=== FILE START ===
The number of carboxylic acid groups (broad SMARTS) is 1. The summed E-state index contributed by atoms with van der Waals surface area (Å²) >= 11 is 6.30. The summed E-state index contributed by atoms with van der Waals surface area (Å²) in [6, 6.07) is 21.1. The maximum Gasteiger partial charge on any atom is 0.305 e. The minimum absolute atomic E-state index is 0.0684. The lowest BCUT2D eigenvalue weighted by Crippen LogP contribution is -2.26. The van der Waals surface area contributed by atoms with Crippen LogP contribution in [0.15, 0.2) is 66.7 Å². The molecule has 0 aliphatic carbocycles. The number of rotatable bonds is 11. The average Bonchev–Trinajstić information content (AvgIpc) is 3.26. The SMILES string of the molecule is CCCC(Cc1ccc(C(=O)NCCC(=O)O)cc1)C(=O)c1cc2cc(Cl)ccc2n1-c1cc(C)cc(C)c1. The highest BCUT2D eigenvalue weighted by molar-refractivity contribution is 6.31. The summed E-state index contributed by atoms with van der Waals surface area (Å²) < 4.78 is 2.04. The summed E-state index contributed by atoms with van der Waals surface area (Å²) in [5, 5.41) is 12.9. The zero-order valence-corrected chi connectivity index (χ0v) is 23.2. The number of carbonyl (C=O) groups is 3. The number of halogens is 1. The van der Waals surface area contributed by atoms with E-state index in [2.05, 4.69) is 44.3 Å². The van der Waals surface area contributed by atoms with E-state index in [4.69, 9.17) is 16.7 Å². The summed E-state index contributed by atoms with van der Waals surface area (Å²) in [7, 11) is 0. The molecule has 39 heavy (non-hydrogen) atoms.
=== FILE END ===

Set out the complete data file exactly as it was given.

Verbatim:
The number of carboxylic acid groups (broad SMARTS) is 1. The summed E-state index contributed by atoms with van der Waals surface area (Å²) >= 11 is 6.30. The summed E-state index contributed by atoms with van der Waals surface area (Å²) in [6, 6.07) is 21.1. The maximum Gasteiger partial charge on any atom is 0.305 e. The minimum absolute atomic E-state index is 0.0684. The lowest BCUT2D eigenvalue weighted by Crippen LogP contribution is -2.26. The van der Waals surface area contributed by atoms with Crippen LogP contribution in [0.15, 0.2) is 66.7 Å². The molecule has 0 aliphatic carbocycles. The number of rotatable bonds is 11. The average Bonchev–Trinajstić information content (AvgIpc) is 3.26. The SMILES string of the molecule is CCCC(Cc1ccc(C(=O)NCCC(=O)O)cc1)C(=O)c1cc2cc(Cl)ccc2n1-c1cc(C)cc(C)c1. The highest BCUT2D eigenvalue weighted by molar-refractivity contribution is 6.31. The summed E-state index contributed by atoms with van der Waals surface area (Å²) < 4.78 is 2.04. The summed E-state index contributed by atoms with van der Waals surface area (Å²) in [5, 5.41) is 12.9. The zero-order valence-corrected chi connectivity index (χ0v) is 23.2. The number of carbonyl (C=O) groups is 3. The number of halogens is 1. The van der Waals surface area contributed by atoms with E-state index in [2.05, 4.69) is 44.3 Å². The van der Waals surface area contributed by atoms with E-state index in [4.69, 9.17) is 16.7 Å². The summed E-state index contributed by atoms with van der Waals surface area (Å²) in [7, 11) is 0. The molecule has 39 heavy (non-hydrogen) atoms.